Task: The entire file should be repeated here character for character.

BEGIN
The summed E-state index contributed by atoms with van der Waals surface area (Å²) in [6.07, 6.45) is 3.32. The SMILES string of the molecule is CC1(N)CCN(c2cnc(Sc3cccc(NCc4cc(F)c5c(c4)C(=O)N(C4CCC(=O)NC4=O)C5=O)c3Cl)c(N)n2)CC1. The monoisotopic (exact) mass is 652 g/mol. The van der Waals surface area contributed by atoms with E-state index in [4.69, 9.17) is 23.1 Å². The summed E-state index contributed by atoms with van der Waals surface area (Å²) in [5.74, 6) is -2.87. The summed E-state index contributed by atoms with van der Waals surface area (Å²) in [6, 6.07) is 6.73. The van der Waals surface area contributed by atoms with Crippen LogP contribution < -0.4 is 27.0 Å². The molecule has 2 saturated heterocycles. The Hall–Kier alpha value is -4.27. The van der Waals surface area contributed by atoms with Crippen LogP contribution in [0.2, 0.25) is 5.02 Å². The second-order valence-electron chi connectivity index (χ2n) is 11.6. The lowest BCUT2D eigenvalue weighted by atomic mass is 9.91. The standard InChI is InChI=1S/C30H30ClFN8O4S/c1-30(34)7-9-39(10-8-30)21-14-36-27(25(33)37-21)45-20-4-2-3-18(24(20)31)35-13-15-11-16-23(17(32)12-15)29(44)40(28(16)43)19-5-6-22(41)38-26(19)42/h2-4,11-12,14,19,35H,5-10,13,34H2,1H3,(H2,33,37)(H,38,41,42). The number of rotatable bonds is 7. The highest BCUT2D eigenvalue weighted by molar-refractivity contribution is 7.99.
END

The summed E-state index contributed by atoms with van der Waals surface area (Å²) in [6.07, 6.45) is 3.32. The SMILES string of the molecule is CC1(N)CCN(c2cnc(Sc3cccc(NCc4cc(F)c5c(c4)C(=O)N(C4CCC(=O)NC4=O)C5=O)c3Cl)c(N)n2)CC1. The monoisotopic (exact) mass is 652 g/mol. The van der Waals surface area contributed by atoms with E-state index in [4.69, 9.17) is 23.1 Å². The summed E-state index contributed by atoms with van der Waals surface area (Å²) in [5.74, 6) is -2.87. The summed E-state index contributed by atoms with van der Waals surface area (Å²) in [6, 6.07) is 6.73. The van der Waals surface area contributed by atoms with Crippen LogP contribution < -0.4 is 27.0 Å². The molecule has 2 saturated heterocycles. The Hall–Kier alpha value is -4.27. The van der Waals surface area contributed by atoms with Crippen LogP contribution in [0.2, 0.25) is 5.02 Å². The second-order valence-electron chi connectivity index (χ2n) is 11.6. The lowest BCUT2D eigenvalue weighted by atomic mass is 9.91. The standard InChI is InChI=1S/C30H30ClFN8O4S/c1-30(34)7-9-39(10-8-30)21-14-36-27(25(33)37-21)45-20-4-2-3-18(24(20)31)35-13-15-11-16-23(17(32)12-15)29(44)40(28(16)43)19-5-6-22(41)38-26(19)42/h2-4,11-12,14,19,35H,5-10,13,34H2,1H3,(H2,33,37)(H,38,41,42). The number of rotatable bonds is 7. The highest BCUT2D eigenvalue weighted by molar-refractivity contribution is 7.99.